We investigate the uncertainty (i.e., inter-model spread) in future projections of the northern winter climate, based on the forced response in the CMIP5 RCP8.5 scenario. The uncertainty in the forced response of sea level pressure (SLP) is large in the North Pacific, the North Atlantic, and the Arctic. A major part of these uncertainties (31%) is marked by a pattern with a center in the northeastern Pacific and a dipole over the northeastern Atlantic that we label as the Pacific–Atlantic SLP uncertainty pattern (PAΔSLP). To better understand the nature of PAΔSLP, the associated sea surface temperature (SST) and Arctic sea ice cover (SIC) perturbation patterns are prescribed in experiments with two atmospheric models (AGCMs): CAM4 and IFS.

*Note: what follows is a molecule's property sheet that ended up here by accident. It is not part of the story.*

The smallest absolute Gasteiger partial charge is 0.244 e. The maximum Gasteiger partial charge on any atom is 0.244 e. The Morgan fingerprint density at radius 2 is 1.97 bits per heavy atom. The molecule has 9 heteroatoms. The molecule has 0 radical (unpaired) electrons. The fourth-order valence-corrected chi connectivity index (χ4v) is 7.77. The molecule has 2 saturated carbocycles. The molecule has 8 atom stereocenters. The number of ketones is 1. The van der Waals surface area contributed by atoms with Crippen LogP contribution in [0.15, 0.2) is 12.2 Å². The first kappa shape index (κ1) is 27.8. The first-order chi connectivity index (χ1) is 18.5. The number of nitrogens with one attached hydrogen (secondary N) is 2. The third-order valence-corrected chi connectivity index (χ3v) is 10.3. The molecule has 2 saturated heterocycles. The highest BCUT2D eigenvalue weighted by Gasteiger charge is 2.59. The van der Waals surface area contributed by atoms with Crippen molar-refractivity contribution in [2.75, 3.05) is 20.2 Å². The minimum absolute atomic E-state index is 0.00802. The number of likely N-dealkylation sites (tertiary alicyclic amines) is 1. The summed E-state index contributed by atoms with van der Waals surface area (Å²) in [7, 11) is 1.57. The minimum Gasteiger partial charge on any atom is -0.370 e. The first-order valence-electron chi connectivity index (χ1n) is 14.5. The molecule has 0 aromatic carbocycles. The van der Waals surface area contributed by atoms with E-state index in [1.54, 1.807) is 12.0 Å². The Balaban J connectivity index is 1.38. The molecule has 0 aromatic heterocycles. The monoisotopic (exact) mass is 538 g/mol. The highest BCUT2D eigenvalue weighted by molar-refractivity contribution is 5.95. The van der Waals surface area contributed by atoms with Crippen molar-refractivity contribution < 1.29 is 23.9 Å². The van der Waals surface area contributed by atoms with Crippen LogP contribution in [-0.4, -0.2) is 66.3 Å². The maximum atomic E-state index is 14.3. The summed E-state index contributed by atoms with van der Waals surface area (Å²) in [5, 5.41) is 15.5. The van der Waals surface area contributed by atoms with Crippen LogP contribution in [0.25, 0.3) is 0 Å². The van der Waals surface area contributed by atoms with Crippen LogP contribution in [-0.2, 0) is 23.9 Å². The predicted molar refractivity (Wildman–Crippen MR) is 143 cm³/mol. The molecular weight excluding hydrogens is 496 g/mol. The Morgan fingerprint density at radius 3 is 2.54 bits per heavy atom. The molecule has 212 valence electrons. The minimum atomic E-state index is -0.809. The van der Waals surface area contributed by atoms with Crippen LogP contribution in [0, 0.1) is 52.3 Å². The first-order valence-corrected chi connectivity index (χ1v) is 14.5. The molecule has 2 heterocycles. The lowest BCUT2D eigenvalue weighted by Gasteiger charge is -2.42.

The AGCM experiments indicate more robust SLP response over the North Pacific driven by the SST perturbation, which is associated with the tropical-midlatitude interaction and the Rossby wavetrain. The North Atlantic SLP response is better explained by the joint effect of SST and SIC perturbations, which is partly related to the Rossby wavetrain from the Pacific and the air–sea interactions over the North Atlantic. However, these responses shift westward relative to PAΔSLP, where in CAM4 it is related to the low-frequency transient eddy forcing. The magnitude of these responses in the two AGCMs is largely different. Thus, constraining only the SST and SIC projections might not alone help constrain future climate projections. We should investigate the role of other factors in these uncertainties, such as the atmosphere–SST–SIC coupled dynamics.